It’s Prostate Cancer Awareness Month this month, one of the most common male cancers in the developed world. Prevalence rates vary widely across the globe. It is least common in South and East Asia, and more common in Europe, North America, Australia and New Zealand with rates in African Americans being the highest of all. However most people with Prostate Cancer do not end up dying from the disease and in many cases it can be safely monitored for a number of years before more active intervention is ever undertaken.
Health service providers also need to be mindful of global trends in a disease that has the potential to increase health burdens significantly in the next 10–20 years. Age is the most significant factor behind growth in the disease, and those countries with a large number of people reaching retirement age soon will clearly see the numbers of cases they have to deal with increase significantly. Genetics will also have an impact. Rapidly developing African countries such as Kenya, where the genetic potential for developing the disease is high and many more people are living into their 60s will be at particular risk. Whereas countries such as Thailand will have relatively more genetic protection.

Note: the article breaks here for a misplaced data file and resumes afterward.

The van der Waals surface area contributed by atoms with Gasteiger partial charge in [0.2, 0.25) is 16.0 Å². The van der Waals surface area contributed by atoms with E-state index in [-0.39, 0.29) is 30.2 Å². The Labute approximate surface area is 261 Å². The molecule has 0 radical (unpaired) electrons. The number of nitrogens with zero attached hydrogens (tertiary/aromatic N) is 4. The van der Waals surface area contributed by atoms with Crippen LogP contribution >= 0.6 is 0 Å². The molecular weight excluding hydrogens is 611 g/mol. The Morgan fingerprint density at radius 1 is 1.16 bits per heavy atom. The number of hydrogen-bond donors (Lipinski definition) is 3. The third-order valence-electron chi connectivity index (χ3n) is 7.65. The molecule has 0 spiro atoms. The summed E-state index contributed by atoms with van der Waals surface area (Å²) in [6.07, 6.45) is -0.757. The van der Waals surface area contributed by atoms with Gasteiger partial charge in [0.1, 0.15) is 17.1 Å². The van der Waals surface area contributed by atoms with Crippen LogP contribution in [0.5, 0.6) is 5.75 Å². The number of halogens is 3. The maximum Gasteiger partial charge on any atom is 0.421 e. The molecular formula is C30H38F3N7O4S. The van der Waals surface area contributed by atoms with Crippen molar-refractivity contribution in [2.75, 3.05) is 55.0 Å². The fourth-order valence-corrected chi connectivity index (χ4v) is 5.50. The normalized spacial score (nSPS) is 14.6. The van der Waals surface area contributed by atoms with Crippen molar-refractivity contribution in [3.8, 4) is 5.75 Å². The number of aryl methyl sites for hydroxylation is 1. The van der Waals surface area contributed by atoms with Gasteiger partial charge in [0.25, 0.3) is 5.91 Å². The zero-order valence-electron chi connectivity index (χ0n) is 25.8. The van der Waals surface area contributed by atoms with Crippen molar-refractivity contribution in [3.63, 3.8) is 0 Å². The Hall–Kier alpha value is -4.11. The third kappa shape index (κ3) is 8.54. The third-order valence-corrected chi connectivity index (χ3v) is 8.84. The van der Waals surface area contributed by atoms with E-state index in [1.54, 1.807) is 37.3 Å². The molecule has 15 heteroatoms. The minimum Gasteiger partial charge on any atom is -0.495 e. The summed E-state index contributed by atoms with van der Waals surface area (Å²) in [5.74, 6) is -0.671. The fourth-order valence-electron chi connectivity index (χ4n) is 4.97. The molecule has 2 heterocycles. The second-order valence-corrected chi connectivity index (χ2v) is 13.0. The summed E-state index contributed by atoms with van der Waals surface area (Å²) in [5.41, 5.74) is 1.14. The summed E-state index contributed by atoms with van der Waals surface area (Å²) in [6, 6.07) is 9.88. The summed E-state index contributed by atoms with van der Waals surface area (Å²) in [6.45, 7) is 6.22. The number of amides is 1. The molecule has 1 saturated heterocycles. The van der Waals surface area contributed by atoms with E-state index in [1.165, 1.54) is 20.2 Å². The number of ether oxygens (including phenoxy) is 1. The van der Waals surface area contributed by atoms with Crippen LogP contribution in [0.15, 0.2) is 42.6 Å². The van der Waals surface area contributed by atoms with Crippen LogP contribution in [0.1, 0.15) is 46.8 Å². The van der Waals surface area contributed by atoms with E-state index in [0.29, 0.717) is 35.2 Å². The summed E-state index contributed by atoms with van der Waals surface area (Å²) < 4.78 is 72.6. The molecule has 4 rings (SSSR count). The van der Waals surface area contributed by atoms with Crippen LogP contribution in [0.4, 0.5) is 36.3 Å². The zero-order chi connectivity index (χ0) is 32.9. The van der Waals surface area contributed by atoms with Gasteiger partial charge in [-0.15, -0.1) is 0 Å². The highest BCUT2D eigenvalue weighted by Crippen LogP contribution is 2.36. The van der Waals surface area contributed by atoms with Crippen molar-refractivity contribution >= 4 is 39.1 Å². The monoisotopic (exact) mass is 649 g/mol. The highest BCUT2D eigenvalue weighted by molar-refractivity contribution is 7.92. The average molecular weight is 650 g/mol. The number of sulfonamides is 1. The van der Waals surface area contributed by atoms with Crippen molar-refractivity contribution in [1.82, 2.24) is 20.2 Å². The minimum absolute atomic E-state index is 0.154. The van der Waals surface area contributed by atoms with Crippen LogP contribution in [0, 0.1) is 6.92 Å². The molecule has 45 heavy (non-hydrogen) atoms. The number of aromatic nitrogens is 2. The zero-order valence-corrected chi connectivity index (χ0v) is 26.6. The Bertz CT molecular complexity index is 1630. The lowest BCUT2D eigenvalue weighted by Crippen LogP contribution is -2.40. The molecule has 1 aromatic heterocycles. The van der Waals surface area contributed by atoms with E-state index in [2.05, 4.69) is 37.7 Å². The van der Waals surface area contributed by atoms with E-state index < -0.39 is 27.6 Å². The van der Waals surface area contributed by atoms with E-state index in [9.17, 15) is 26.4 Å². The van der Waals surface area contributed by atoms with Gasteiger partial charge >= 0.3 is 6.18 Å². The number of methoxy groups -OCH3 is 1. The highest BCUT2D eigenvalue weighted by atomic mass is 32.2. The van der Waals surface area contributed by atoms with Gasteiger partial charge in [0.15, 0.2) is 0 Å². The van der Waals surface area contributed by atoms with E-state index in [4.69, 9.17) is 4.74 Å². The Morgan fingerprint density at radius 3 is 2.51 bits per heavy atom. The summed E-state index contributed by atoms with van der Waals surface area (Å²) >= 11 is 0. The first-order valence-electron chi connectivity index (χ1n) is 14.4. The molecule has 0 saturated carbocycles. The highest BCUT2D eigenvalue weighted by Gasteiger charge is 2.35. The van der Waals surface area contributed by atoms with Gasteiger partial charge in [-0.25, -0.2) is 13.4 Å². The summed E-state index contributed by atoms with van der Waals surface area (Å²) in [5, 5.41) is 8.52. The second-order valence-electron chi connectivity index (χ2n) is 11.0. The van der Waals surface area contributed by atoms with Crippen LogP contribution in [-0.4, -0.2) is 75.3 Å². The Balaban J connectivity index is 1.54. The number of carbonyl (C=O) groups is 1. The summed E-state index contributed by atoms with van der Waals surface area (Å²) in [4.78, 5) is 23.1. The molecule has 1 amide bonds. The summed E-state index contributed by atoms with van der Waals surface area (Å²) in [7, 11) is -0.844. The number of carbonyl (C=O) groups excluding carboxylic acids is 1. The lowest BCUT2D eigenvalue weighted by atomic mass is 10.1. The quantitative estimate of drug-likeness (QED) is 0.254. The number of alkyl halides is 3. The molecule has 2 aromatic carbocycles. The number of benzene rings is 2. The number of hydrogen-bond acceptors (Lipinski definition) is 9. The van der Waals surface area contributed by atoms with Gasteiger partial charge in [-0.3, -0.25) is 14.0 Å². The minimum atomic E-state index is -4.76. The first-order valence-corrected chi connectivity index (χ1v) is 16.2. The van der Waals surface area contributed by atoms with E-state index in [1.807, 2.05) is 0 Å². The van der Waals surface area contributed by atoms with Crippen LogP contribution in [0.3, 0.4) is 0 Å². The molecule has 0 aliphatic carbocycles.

There are other factors to consider though, such as the influence of social factors including increasing alcohol consumption and changes to diet. New technologies, including improved diagnostics, can also potentially influence trends in detection rates. Implementing screening programs for the disease will also serve to increase the numbers of patients with the disease who are detected earlier than they would have been otherwise, essentially causing a bump in incidence rates.
Similar to the way clinicians actively monitor prostate cancer patients under their caseload, Black Swan Analysts also continue to monitor market trends, closely following the production of any piece of healthcare analysis. Though our EpiomicTM Database now contains data on over 140 different diseases for up to 22 countries it is continually being added to. Not just from a primary disease perspective either, we are also continually increasing the granularity of data relating to both patient sub-groups and co-morbidities. Contact us to discuss how we can help you actively monitor any markets you’re interested in and provide you with insight into the trends.